Remember business travel? Well, all signs point to its return, but not quite how it used to be. But it’s yet another opportunity for the coworking industry to redefine their value and capture market share.
To learn more, we talked with Mike LaRosa, the Coworkaholic and seasoned digital nomad who happily credits coworking for saving his life. LaRosa has seen coworking come up from something few understood to a term anyone with an open desk and WiFi could claim.
“The traditional road warrior is getting back out on the road, but their schedule is changing,” he told us. “Business travelers used to hit one city or location a week, but now we see more consolidation of trips; The trips last a bit longer but have to be undertaken less often.”
During the pandemic, the hotel industry did a great job of pivoting to offer day use of their rooms as private, on demand offices, but that’s problematic going forward. They’re still hotel rooms. And today, it’s simply not appropriate to schedule client meetings or even meetings with colleagues behind that door.
“Sometimes you need a meeting before the meeting,” he said. “And I’m not going to your hotel room before we leave to see the client.” That being said, hotels do have conference rooms with ample seating and space. “The hotel conference room is often a windowless cave, and if I want coffee, I have to negotiate for food and beverage service. They have notoriously bad WiFi unless you pay extra for it. And when it comes to projectors and other tech needs, I’m not optimistic I’ll get the latest options.”
Another consideration is this: is your client’s office even open? Are visitors allowed? If the answer to either of those is ‘no’ you need an alternative, and your hotel lobby isn’t one of them.
AirBnBs saw an uptick in usage for coworking spaces, and hosts were encouraged to update their location amenities to include workspaces. “Again, I’d be wary of WiFi speeds in residences. It’s just not up to what a commercial business space needs. And you don’t want to invite your clients or work colleagues to your AirBnB. That era is over.”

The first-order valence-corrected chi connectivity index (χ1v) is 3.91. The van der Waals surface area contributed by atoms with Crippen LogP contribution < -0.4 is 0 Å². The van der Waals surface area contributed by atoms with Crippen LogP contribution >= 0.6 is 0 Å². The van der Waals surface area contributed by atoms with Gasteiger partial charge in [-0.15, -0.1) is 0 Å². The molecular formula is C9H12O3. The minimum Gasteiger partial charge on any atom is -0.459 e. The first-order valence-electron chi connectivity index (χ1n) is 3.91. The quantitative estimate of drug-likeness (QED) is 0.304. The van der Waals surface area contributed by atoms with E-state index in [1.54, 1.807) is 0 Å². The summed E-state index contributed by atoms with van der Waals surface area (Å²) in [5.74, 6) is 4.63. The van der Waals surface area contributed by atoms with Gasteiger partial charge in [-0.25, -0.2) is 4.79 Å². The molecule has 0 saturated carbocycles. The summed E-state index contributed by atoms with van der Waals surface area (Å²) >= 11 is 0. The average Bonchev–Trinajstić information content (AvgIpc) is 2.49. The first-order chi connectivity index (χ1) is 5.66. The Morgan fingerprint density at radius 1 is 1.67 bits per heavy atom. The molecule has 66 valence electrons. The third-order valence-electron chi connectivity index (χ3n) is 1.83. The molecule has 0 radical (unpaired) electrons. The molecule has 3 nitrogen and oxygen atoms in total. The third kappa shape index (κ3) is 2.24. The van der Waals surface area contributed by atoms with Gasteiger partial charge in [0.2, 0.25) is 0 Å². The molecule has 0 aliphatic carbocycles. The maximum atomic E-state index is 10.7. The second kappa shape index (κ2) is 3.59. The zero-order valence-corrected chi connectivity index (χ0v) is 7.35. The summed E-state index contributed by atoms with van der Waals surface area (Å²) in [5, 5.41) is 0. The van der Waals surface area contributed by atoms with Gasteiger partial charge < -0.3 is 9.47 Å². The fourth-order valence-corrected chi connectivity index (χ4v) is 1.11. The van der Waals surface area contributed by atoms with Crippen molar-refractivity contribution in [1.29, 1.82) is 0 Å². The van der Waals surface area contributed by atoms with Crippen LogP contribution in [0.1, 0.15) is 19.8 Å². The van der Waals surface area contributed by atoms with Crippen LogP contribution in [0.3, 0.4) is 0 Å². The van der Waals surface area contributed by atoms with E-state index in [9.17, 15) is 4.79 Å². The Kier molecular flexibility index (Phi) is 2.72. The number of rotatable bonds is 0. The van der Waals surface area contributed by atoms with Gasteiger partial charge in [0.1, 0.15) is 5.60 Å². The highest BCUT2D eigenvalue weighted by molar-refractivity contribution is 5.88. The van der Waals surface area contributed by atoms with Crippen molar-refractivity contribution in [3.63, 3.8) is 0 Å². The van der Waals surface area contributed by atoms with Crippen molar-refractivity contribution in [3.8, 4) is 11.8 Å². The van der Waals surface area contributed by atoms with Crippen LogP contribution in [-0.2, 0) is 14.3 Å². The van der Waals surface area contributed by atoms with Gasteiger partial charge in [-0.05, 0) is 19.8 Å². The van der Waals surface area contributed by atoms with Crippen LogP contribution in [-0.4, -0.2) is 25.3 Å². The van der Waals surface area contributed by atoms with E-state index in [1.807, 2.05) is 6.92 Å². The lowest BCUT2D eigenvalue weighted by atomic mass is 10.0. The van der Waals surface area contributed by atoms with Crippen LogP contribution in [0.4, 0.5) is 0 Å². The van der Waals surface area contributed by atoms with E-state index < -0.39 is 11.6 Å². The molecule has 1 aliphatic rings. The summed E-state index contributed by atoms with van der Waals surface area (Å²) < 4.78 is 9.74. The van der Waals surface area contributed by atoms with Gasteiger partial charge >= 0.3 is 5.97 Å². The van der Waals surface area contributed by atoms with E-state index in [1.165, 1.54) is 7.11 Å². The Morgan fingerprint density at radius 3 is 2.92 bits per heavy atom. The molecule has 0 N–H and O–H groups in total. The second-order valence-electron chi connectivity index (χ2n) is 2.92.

But what about a local coffee shop? Who hasn’t had a meeting in a Starbucks -- they are everywhere and coffee is delicious.
“Even though hotel rooms are off limits, you still need privacy and comfort. Are you really going to have important conversations at a tiny table in a busy coffee shop? And am I really going to risk asking a stranger to watch my laptop during breaks?”
That being said, LaRosa highly recommends coworking spaces use their local coffee shops and cafes to prospect for local and traveling coworking members. “Those businesses don’t want folks taking up a table for hours. Establish a relationship with the ones in your area. Give them day passes to hand out to folks who would otherwise camp out for the cost of a cup of coffee. In return, offer coupons to your members to go get lunch nearby.”
Coworking spaces can step into a concierge role for business travelers, providing much needed space, service, and even safety for these folks on the go. Here are LaRosa’s top tips:
Serve as a base of operations for travelers. Most coworking spaces are located in business districts, with access to the ancillary needs of folks on the go.
Have a collection of dongles, adapters, and chargers that often get left behind. What remote worker hasn’t had their day ruined with a forgotten power cable? These folks can’t just run home and get theirs, plus replacements get expensive.
Offer printing and presentation services, or have direct access to businesses that provide those services. Connecting to printers should be fast and easy, plus you can have FedEx and Kinko’s on speed dial for your business travelers. Or sign up with a service such as Print With Me to manage costs and deliver service.
Attract remote team meetups with package deals. Help geographically spread out teams carve out a time and place to come together for an onsite every quarter. This also helps companies allocate dollars for coworking spaces, building it into a line item in their expenses.
LaRosa notes that the decision-makers at companies are often from a generation that is attached to the old, outdated models of work and travel. Coworking spaces have to reframe how and where people work for themselves, by themselves and with others.
In fact, today LaRosa heads up the channel partnerships for Upflex, which has built a growing network of over 6000 locations in 75 countries, and a streamlined way for organizations to create consistency and control costs when integrating coworking into their models.
But the onus is still on coworking space operators and aggregators like Upflex to tell this new story, helping to shape the narrative around flexible workspaces and space-as-a-service. LaRosa is optimistic. “Coworking spaces need to know who they want to serve and how they do it better than the alternatives. Once that story is out, the sky is the limit.”